Mammoth Spring is the headwaters for the Spring River. Flowing at
almost 10 million gallons of water per hour, the state's largest spring
provides great canoeing and fishing on the river throughout the year.
SECTION DESCRIBED: Mammoth Spring State Park to
the Black River, a distance of about 57 miles. Characteristics
There's no getting around the fact that Spring River
is chilly. After all, every hour nine million gallons of 58-degree water are hard to
ignore. But it is this volume of cool water that: 1) makes the Spring River a year-round
float stream, and 2) allows the river to be regularly stocked with rainbow trout.
Most Spring River canoe trips take place in the 17-mile
stretch between Mammoth Spring State Park and Hardy, a historic town in northern Sharp
County. This section is recommended for beginning to intermediate canoeists, and is very
popular for family outings.
The first half of this section begins at the base of Dam
#3, a former hydropower structure located south of Mammoth Spring. To get to the launching
area, take Arkansas 342 (west off U.S. 63) for slightly less than a mile. Floaters of this
nine-mile portion can look forward to numerous rapids, and even a couple of small
waterfalls (both of which should be portaged in high water). The take-out point is Many
Islands Camp, a private development located between Hardy and Mammoth Spring, and about
two-and-one-half miles west of U.S. 63 (directional signs are present).
The second half of the Spring River's upper portion
begins at Many Islands and concludes about eight miles downstream at Hardy Beach, a public
park below the U.S. 62-167 bridge on the stream's southwest (right) bank. Like the
previous section, this one also features rapids and waterfalls although they're not
as frequent. One especially noteworthy spot is High Falls, a six-foot waterfall which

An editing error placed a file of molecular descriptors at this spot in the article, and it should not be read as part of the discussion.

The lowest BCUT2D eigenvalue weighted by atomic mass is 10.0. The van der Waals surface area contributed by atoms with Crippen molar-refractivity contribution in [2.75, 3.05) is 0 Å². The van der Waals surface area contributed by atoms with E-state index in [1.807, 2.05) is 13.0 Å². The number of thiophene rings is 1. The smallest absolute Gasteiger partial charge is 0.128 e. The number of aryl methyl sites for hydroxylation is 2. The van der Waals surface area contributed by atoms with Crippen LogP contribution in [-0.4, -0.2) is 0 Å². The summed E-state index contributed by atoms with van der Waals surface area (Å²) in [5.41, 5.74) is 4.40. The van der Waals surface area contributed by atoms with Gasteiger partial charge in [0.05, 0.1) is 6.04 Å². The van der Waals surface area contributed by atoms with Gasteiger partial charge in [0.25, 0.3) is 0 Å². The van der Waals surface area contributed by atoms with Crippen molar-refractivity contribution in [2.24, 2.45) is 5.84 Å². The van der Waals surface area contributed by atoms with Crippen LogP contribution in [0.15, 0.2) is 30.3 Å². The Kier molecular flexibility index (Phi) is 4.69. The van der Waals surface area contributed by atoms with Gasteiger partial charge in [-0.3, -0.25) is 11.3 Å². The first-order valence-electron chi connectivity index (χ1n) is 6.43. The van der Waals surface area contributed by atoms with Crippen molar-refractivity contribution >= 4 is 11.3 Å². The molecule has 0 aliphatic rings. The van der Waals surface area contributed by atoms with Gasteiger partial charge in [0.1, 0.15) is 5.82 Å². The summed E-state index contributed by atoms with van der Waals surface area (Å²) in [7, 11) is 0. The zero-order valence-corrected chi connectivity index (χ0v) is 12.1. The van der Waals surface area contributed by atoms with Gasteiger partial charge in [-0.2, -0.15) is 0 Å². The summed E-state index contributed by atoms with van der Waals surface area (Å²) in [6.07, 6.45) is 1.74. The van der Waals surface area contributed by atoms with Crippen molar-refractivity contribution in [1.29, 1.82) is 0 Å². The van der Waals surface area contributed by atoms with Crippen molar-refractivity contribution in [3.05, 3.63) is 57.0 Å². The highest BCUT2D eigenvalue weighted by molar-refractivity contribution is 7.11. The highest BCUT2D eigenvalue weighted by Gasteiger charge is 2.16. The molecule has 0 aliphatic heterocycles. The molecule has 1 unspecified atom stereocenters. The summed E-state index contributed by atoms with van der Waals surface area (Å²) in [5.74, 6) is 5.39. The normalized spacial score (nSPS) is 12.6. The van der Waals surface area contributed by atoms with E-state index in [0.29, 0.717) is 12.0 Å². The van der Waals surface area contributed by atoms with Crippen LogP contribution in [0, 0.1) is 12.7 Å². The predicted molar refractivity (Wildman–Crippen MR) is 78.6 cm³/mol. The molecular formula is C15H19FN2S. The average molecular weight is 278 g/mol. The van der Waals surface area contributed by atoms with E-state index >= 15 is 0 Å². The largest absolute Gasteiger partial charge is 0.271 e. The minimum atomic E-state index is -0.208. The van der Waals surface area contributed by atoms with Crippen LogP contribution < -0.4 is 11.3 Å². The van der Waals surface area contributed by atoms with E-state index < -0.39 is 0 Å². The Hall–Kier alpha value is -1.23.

looks considerably taller than that from a canoe going over its brink.
The Spring River remains "floatable" for another
thirty or so miles below Williford. While this section is seldom visited by canoeists
because of the long, slow pools, folks strictly interested in a quiet fishing trip might
find it ideal.
The constant flow from Mammoth Spring makes the Spring
River a dependable year-round stream for floating, even in the summer months when most
other creeks are too low.
The Spring River is one of Arkansas's more accessible
streams, with U.S. Highway 63 paralleling much of its length. Major public access points
include: Cold Springs and Dam #3 (both reached off U.S. 63 between Hardy and Mammoth
Spring), Bayou Access (off Arkansas 289 on the river's west side), Hardy Beach, the
Williford Launch Area (off Arkansas 58), two entry/take-out points at Ravenden (one south
of town on a county road; the other to the east at U.S. 63), and a final launch site at
Imboden (at U.S. 62 crossing). In addition, access can also be obtained at several private
developments along the river.
Clear water, overhanging trees, and occasional wildlife
make the Spring a scenic float. The very construction of the river itself (a stairstep
series of ledges and pools) makes it one of the most interesting and appealing in the
The cool waters of the Spring River provide ideal
conditions for stocking trout. While rainbow trout are by far the most
abundant and popular
species and attract the most fishing, but recent stockings of brown trout have also proven